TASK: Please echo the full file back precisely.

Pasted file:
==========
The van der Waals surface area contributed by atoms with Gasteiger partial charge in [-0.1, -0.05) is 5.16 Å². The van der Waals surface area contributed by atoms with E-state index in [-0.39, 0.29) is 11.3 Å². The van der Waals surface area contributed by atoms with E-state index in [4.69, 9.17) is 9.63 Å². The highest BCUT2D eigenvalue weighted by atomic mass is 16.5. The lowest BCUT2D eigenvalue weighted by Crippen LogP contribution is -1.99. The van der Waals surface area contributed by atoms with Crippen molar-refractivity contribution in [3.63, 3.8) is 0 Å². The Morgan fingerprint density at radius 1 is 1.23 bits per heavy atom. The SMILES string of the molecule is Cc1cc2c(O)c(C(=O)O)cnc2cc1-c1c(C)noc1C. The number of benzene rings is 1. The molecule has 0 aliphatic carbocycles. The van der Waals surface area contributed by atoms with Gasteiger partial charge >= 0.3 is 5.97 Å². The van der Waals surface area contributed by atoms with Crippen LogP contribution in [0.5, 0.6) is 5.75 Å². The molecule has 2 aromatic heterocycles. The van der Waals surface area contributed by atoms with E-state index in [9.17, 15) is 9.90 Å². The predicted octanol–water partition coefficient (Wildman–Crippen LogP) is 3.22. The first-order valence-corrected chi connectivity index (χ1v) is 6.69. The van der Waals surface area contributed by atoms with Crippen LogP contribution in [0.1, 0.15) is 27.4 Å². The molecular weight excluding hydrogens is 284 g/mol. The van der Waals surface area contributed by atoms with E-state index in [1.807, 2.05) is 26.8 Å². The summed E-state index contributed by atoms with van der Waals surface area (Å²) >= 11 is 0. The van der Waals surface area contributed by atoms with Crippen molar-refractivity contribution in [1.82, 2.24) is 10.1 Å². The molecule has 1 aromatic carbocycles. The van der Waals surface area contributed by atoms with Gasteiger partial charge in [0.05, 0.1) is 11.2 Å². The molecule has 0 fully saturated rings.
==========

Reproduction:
The van der Waals surface area contributed by atoms with Gasteiger partial charge in [-0.1, -0.05) is 5.16 Å². The van der Waals surface area contributed by atoms with E-state index in [-0.39, 0.29) is 11.3 Å². The van der Waals surface area contributed by atoms with E-state index in [4.69, 9.17) is 9.63 Å². The highest BCUT2D eigenvalue weighted by atomic mass is 16.5. The lowest BCUT2D eigenvalue weighted by Crippen LogP contribution is -1.99. The van der Waals surface area contributed by atoms with Crippen molar-refractivity contribution in [3.63, 3.8) is 0 Å². The Morgan fingerprint density at radius 1 is 1.23 bits per heavy atom. The SMILES string of the molecule is Cc1cc2c(O)c(C(=O)O)cnc2cc1-c1c(C)noc1C. The number of benzene rings is 1. The molecule has 0 aliphatic carbocycles. The van der Waals surface area contributed by atoms with Gasteiger partial charge >= 0.3 is 5.97 Å². The van der Waals surface area contributed by atoms with Crippen LogP contribution in [0.5, 0.6) is 5.75 Å². The molecule has 2 aromatic heterocycles. The van der Waals surface area contributed by atoms with E-state index in [9.17, 15) is 9.90 Å². The predicted octanol–water partition coefficient (Wildman–Crippen LogP) is 3.22. The first-order valence-corrected chi connectivity index (χ1v) is 6.69. The van der Waals surface area contributed by atoms with Crippen LogP contribution in [0.1, 0.15) is 27.4 Å². The molecular weight excluding hydrogens is 284 g/mol. The van der Waals surface area contributed by atoms with E-state index in [1.807, 2.05) is 26.8 Å². The summed E-state index contributed by atoms with van der Waals surface area (Å²) >= 11 is 0. The van der Waals surface area contributed by atoms with Crippen molar-refractivity contribution in [1.82, 2.24) is 10.1 Å². The molecule has 1 aromatic carbocycles. The van der Waals surface area contributed by atoms with Gasteiger partial charge in [0.05, 0.1) is 11.2 Å². The molecule has 0 fully saturated rings.